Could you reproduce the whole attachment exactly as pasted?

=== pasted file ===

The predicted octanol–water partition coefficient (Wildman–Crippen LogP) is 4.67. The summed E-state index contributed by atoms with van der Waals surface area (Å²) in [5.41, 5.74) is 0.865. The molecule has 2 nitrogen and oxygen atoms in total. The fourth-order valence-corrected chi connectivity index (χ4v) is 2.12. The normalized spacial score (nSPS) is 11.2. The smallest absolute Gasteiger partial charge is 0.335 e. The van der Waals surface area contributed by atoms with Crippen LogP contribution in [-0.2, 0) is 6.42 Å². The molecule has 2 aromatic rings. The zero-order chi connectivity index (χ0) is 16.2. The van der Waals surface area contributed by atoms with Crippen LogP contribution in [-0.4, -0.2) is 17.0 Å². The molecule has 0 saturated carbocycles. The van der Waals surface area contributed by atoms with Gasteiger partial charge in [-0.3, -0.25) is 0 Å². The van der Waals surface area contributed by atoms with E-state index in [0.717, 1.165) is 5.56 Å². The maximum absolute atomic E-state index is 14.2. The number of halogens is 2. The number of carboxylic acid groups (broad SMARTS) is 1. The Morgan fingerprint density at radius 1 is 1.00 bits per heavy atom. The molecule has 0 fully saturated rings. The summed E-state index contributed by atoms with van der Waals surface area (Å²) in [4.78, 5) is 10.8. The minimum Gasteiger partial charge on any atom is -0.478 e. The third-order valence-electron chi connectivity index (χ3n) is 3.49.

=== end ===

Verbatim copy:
The predicted octanol–water partition coefficient (Wildman–Crippen LogP) is 4.67. The summed E-state index contributed by atoms with van der Waals surface area (Å²) in [5.41, 5.74) is 0.865. The molecule has 2 nitrogen and oxygen atoms in total. The fourth-order valence-corrected chi connectivity index (χ4v) is 2.12. The normalized spacial score (nSPS) is 11.2. The smallest absolute Gasteiger partial charge is 0.335 e. The van der Waals surface area contributed by atoms with Crippen LogP contribution in [-0.2, 0) is 6.42 Å². The molecule has 2 aromatic rings. The zero-order chi connectivity index (χ0) is 16.2. The van der Waals surface area contributed by atoms with Crippen LogP contribution in [-0.4, -0.2) is 17.0 Å². The molecule has 0 saturated carbocycles. The van der Waals surface area contributed by atoms with Gasteiger partial charge in [-0.3, -0.25) is 0 Å². The van der Waals surface area contributed by atoms with E-state index in [0.717, 1.165) is 5.56 Å². The maximum absolute atomic E-state index is 14.2. The number of halogens is 2. The number of carboxylic acid groups (broad SMARTS) is 1. The Morgan fingerprint density at radius 1 is 1.00 bits per heavy atom. The molecule has 0 fully saturated rings. The summed E-state index contributed by atoms with van der Waals surface area (Å²) in [4.78, 5) is 10.8. The minimum Gasteiger partial charge on any atom is -0.478 e. The third-order valence-electron chi connectivity index (χ3n) is 3.49.